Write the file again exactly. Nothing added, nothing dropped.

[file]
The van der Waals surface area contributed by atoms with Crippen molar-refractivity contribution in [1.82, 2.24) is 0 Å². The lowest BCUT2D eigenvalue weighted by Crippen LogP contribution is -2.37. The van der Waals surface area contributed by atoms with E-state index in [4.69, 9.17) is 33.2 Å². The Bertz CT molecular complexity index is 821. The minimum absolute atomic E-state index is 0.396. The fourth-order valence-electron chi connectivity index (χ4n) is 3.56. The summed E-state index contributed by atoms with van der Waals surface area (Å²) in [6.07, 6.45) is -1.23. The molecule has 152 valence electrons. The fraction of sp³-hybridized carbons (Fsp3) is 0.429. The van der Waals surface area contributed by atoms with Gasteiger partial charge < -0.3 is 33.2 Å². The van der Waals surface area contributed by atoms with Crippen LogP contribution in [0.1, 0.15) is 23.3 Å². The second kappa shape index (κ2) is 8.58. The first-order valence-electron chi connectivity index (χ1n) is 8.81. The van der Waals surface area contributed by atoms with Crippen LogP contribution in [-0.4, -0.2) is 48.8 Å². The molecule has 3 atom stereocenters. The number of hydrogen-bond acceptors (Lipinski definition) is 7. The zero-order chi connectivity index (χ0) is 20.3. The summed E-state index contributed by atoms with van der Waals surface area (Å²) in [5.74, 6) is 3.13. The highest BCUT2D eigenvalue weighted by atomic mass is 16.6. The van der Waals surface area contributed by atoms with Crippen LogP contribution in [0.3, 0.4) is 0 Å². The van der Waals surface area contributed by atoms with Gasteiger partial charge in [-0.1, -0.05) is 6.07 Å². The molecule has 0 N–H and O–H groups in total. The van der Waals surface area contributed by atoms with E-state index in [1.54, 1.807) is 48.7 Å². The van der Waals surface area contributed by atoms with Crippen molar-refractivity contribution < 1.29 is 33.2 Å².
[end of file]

The van der Waals surface area contributed by atoms with Crippen molar-refractivity contribution in [1.82, 2.24) is 0 Å². The lowest BCUT2D eigenvalue weighted by Crippen LogP contribution is -2.37. The van der Waals surface area contributed by atoms with E-state index in [4.69, 9.17) is 33.2 Å². The Bertz CT molecular complexity index is 821. The minimum absolute atomic E-state index is 0.396. The fourth-order valence-electron chi connectivity index (χ4n) is 3.56. The summed E-state index contributed by atoms with van der Waals surface area (Å²) in [6.07, 6.45) is -1.23. The molecule has 152 valence electrons. The fraction of sp³-hybridized carbons (Fsp3) is 0.429. The van der Waals surface area contributed by atoms with Gasteiger partial charge < -0.3 is 33.2 Å². The van der Waals surface area contributed by atoms with Crippen LogP contribution in [0.1, 0.15) is 23.3 Å². The second kappa shape index (κ2) is 8.58. The first-order valence-electron chi connectivity index (χ1n) is 8.81. The van der Waals surface area contributed by atoms with Crippen LogP contribution in [-0.4, -0.2) is 48.8 Å². The molecule has 3 atom stereocenters. The number of hydrogen-bond acceptors (Lipinski definition) is 7. The zero-order chi connectivity index (χ0) is 20.3. The summed E-state index contributed by atoms with van der Waals surface area (Å²) in [5.74, 6) is 3.13. The highest BCUT2D eigenvalue weighted by atomic mass is 16.6. The van der Waals surface area contributed by atoms with Crippen LogP contribution in [0.3, 0.4) is 0 Å². The van der Waals surface area contributed by atoms with Gasteiger partial charge in [-0.1, -0.05) is 6.07 Å². The molecule has 0 N–H and O–H groups in total. The van der Waals surface area contributed by atoms with E-state index in [1.54, 1.807) is 48.7 Å². The van der Waals surface area contributed by atoms with Crippen molar-refractivity contribution < 1.29 is 33.2 Å².